I’m feeling in need of what might be called a harvest nap, having returned yesterday from my gardener friend Ann’s home with several hundred ripe and rosy peaches.
The yield of one ambitious tree, the fruit has already deranged Ann’s exceptional sense of order. When I arrived to help pick stragglers and take home surplus, peaches were spilling over bowls onto kitchen countertops, waiting to be prepped for post-tree life as slices, salsa and jam. Water simmering in the old enameled canning kettle steamed the windows as Ann peeled, sliced and chopped, sweat tickling her forehead. It was clear — at least at this juncture — who was sailing this ship: not the captain of the bounty but its constituents, whose perfect ripeness demanded her urgent attention.
Now they’re working on me. So far, I have dehydrated peaches, frozen peaches and — this last an experiment — prepared a fragrant peach applesauce in the slow cooker. I forbade myself to go to bed last night before I sliced another batch for the dehydrator, where they dried to leathery sweetness while I slept.
Today comprises more putting up of various kinds at both households — Ann reckons the tree produced well over a thousand peaches — securing the harvest in that brief, beautiful moment of peak flavor, which soon and precipitously gives way to rot. Neither of us has the energy to contemplate making a pie, though I hope I may yet rally, as it seems a shame not to enjoy amid all this future-oriented preserving the present-moment pleasure of a fresh peach pie.
Sharing in my friend’s harvest is especially welcome in the wake of a violent storm that recently destroyed the modest spinach, kale and cherry tomato yield I had anticipated at my own homestead.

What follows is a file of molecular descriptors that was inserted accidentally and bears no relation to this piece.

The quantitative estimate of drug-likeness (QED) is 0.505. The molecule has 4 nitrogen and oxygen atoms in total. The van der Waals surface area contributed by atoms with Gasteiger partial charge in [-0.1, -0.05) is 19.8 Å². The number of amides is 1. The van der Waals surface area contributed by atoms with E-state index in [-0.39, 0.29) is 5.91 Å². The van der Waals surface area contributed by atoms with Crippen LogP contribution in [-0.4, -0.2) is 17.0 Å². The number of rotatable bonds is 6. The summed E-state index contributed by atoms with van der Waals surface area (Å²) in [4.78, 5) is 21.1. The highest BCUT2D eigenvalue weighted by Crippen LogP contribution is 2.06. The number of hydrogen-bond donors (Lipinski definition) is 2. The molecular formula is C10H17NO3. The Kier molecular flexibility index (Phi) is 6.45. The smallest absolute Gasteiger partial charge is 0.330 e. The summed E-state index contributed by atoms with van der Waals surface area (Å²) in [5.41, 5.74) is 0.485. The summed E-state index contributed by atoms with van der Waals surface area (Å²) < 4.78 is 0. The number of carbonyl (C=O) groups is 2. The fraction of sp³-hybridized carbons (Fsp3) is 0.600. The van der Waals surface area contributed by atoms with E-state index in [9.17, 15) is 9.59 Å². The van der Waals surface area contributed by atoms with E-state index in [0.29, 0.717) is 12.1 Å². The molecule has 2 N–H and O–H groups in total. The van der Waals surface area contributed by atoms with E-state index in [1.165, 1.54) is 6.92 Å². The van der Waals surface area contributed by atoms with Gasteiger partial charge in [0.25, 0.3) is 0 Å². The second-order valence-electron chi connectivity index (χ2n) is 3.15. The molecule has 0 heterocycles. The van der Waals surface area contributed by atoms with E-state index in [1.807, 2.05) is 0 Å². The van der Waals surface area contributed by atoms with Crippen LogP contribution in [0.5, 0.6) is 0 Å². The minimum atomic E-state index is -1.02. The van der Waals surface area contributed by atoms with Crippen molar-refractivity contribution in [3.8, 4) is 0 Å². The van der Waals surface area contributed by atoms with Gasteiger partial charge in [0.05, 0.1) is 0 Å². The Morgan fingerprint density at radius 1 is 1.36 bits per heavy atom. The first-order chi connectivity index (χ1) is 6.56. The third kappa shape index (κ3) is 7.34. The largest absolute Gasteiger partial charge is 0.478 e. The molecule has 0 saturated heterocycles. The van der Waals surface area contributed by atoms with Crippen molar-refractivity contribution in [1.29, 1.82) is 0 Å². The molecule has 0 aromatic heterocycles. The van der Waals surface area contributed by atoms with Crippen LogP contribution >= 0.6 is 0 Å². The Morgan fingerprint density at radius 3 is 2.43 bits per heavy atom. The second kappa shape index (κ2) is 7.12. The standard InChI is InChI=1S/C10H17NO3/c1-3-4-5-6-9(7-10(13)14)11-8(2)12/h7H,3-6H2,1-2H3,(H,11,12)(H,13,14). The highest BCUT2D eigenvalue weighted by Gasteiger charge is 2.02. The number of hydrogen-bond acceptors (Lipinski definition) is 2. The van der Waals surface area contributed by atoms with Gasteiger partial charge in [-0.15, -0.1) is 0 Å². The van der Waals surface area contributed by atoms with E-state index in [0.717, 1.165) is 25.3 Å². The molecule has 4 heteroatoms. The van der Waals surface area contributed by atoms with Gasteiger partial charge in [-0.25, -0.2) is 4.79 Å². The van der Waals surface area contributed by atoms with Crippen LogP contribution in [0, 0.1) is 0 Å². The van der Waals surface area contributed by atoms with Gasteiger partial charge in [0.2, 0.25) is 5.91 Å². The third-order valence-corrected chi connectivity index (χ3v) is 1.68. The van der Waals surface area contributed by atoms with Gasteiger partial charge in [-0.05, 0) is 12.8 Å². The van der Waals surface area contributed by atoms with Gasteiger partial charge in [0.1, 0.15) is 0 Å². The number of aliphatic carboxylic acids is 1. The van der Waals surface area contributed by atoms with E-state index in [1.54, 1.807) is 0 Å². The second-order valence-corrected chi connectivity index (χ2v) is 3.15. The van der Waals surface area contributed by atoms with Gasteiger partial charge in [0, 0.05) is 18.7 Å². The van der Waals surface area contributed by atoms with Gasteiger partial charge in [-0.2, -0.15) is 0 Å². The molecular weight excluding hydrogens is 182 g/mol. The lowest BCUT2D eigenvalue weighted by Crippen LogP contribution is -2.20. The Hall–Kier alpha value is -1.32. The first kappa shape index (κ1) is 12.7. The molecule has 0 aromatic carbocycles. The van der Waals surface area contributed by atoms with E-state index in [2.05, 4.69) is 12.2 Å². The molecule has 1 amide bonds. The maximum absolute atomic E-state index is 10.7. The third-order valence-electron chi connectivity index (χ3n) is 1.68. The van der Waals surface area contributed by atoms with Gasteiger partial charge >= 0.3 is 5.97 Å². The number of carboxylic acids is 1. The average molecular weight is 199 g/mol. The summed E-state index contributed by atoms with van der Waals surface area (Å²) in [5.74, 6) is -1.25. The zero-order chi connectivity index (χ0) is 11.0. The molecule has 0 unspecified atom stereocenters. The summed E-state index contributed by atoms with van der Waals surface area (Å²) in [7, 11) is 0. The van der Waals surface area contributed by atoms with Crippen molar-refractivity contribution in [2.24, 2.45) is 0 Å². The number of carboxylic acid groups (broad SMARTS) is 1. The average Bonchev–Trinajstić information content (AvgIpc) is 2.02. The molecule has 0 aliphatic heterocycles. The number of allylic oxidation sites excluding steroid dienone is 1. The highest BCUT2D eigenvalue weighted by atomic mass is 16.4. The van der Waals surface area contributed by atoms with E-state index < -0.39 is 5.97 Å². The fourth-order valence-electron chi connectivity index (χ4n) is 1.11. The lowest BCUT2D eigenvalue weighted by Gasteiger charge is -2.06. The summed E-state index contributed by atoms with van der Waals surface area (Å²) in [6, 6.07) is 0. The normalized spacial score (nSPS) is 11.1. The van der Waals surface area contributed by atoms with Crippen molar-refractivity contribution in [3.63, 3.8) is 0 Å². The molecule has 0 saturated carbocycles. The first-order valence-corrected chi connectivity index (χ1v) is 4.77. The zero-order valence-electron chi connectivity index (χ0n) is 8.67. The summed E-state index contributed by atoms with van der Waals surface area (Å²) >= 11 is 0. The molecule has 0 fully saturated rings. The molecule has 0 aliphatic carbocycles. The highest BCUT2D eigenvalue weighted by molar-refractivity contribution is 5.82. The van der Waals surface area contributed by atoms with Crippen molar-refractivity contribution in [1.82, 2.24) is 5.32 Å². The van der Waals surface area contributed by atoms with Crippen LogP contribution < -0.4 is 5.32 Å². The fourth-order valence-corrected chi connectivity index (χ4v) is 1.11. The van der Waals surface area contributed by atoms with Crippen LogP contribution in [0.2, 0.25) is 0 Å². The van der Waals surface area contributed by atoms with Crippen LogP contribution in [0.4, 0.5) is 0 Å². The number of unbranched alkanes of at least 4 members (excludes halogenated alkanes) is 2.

The tempest — black skies, copious rain, crashing thunder and hail, gale-force winds — stressed my small flock of chickens, though they were safe in their coop. My buff Orpington Tess commenced an early molt, and the next day another hen laid a huge double-yolker, which results from a hiccup in a chicken’s egg-making physiology. They’re rare in my flock — a good thing, given that large eggs can bind in a chicken’s oviduct or cause a prolapse, both serious and potentially fatal conditions.
But all of the girls were intact and in good spirits, so I turned my attention to the ginormous offering, which dwarfed the other eggs and pushed my weighing scale to the limits of “extra large:”
The bounty of one chicken thus documented, I did the only sensible thing, and had dinner:
Which has me thinking again about the importance of not only preserving the harvest, but savoring its present, ephemeral beauty. So I’ll be off to the grocer’s soon for lard — only my grandmother’s crust recipe will do — and add to today’s sweet and pressing labors the making of two peach pies, in celebration of a hard-working tree, the generous friend who tended it with love, and a bountiful harvest that realized — to overflowing — the efforts of both.